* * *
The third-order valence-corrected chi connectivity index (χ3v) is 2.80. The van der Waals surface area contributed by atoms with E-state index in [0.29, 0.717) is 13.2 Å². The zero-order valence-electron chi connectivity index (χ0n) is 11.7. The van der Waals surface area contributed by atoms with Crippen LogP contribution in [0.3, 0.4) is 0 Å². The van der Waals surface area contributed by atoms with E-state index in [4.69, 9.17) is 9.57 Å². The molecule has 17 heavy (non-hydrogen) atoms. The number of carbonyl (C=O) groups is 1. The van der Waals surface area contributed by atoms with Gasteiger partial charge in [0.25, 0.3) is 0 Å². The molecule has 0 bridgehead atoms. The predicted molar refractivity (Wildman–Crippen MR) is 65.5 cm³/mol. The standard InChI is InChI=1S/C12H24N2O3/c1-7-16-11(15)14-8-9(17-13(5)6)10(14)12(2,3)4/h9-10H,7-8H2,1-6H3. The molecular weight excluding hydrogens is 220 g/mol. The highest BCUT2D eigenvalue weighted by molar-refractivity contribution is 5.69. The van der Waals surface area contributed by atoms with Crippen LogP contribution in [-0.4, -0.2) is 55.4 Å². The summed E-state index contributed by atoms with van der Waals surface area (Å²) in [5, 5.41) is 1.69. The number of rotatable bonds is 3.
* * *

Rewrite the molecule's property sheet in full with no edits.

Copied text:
The third-order valence-corrected chi connectivity index (χ3v) is 2.80. The van der Waals surface area contributed by atoms with E-state index in [0.29, 0.717) is 13.2 Å². The zero-order valence-electron chi connectivity index (χ0n) is 11.7. The van der Waals surface area contributed by atoms with Crippen LogP contribution in [0.3, 0.4) is 0 Å². The van der Waals surface area contributed by atoms with E-state index in [4.69, 9.17) is 9.57 Å². The molecule has 17 heavy (non-hydrogen) atoms. The number of carbonyl (C=O) groups is 1. The van der Waals surface area contributed by atoms with Gasteiger partial charge in [0.25, 0.3) is 0 Å². The molecule has 0 bridgehead atoms. The predicted molar refractivity (Wildman–Crippen MR) is 65.5 cm³/mol. The standard InChI is InChI=1S/C12H24N2O3/c1-7-16-11(15)14-8-9(17-13(5)6)10(14)12(2,3)4/h9-10H,7-8H2,1-6H3. The molecular weight excluding hydrogens is 220 g/mol. The highest BCUT2D eigenvalue weighted by molar-refractivity contribution is 5.69. The van der Waals surface area contributed by atoms with Crippen LogP contribution in [-0.4, -0.2) is 55.4 Å². The summed E-state index contributed by atoms with van der Waals surface area (Å²) in [5, 5.41) is 1.69. The number of rotatable bonds is 3.